Flowers are modified shoots bearing modified leaves. In the typical flower, the modified leaves can be grouped into four sets based on appear­ance and function: sepals, petals, stamens, and pistils. The sepals and petals are lowermost on the shoot toward the sides of the flower. The stamens and pistils are at the tip of the shoot at the inside. (source: internet page about flowers)

  16. BethW says:

    Wow! NYT was delicious. Tough but not impossible, as the short(er) answers gave me just enough to nail the long answers. Joy!

  17. Martin says:


    I guess that’ll do. I’d say that a flower is a modified stem and leaves, and while developing is a modified shoot. The essence of shootness is immaturity, but considering the constraints I’ll withdraw the nit.

    How lucky was BEQ that the Colts’ QB is from New Orleans?

    And Al’s clue is genius, of course.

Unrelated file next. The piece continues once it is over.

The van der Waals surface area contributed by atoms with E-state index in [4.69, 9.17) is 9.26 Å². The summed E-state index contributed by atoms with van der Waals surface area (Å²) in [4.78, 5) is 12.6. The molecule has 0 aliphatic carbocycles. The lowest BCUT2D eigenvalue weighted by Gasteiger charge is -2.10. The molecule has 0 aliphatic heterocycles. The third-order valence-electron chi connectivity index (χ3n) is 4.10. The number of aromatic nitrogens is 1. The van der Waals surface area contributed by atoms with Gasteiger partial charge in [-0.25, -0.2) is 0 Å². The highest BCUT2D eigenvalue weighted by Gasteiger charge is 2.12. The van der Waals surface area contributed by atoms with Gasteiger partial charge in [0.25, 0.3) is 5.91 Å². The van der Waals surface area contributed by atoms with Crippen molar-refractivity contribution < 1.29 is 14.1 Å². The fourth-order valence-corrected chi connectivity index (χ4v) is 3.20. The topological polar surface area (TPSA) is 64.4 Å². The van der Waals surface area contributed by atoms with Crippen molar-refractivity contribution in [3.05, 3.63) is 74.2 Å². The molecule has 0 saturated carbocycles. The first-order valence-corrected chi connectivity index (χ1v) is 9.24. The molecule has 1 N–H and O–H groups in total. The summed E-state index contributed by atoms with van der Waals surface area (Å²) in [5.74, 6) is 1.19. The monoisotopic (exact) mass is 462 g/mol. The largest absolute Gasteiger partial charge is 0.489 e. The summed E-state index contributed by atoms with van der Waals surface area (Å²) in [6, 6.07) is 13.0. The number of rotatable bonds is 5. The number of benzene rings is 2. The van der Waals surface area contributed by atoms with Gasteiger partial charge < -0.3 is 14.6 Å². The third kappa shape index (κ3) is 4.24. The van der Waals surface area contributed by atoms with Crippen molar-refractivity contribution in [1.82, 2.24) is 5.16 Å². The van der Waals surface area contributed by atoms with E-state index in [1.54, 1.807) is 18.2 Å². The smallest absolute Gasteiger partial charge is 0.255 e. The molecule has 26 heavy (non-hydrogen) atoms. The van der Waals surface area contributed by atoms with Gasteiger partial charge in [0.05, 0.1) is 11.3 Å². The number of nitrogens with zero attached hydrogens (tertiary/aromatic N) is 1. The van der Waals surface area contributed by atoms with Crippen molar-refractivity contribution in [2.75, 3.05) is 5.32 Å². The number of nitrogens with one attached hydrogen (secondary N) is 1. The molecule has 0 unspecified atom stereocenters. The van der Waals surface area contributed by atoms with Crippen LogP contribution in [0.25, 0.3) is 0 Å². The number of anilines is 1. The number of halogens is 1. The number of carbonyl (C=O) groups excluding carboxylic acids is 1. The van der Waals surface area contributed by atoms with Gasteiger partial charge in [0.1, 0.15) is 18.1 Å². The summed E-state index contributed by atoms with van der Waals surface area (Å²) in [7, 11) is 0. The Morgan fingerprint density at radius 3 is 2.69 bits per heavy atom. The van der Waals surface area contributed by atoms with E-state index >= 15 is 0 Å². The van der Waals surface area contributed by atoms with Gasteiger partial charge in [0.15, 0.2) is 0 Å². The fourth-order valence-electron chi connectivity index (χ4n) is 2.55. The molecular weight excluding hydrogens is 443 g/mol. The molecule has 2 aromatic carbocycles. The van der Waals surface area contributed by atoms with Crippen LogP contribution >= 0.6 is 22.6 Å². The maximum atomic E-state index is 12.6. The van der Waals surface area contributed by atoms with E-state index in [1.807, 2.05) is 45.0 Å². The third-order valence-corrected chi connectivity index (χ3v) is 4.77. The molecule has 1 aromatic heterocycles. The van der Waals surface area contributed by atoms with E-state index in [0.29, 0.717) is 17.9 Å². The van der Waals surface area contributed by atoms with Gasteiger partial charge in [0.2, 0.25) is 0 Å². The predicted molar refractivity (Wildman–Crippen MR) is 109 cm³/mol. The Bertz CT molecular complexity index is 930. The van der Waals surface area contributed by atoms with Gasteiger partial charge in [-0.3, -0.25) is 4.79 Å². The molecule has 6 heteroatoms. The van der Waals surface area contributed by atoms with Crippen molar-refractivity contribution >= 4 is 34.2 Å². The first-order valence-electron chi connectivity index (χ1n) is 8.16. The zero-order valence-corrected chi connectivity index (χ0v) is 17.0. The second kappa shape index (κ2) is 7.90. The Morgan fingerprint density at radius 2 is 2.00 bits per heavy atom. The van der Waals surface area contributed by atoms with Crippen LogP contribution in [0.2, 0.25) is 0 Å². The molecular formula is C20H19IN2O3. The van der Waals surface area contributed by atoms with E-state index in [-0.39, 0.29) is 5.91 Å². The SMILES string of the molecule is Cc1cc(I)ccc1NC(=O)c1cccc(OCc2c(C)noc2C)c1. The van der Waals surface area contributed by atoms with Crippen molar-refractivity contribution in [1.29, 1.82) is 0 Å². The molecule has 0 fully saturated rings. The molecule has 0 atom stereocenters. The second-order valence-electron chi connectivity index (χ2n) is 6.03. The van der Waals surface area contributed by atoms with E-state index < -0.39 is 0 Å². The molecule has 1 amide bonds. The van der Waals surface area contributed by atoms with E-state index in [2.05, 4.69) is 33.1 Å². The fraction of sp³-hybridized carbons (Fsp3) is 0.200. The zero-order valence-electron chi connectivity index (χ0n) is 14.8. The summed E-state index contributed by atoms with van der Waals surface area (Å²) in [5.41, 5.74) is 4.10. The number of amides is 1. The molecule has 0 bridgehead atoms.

18. abide says:


    Thanks. Arguing with an ikebana expert is like bringing a knife to a pistil fight.

  19. John Haber says:

    I wanted to love the NYT, between the few black squares and the four paired full-length answers, with intriguing and orignial fill. (I too first tried “once in a blue moon” and also “seniors” for “sisters.”) But I have to say that I was just left wondering. What was Lane Bryant? What was the intersection of logger’s contest and a Mexican American? I don’t really understand any of those and don’t care.

  20. Daz says:

    I don’t mind spelled-out numbers in the grid, even for items where the numbers are rarely if ever spelled out in practice — it’s just another trick in the constructor’s toolkit.

    But I do object to public information signs that read

    “[In an emergency] DIAL 9-1-1.”

    Despite looking all over the telephone dial, I am unable to locate the hyphen.

  21. Tanya Mills says:

    I just learned that Jean Baptiste NGO DINH DIEM was the first president of South Vietnam!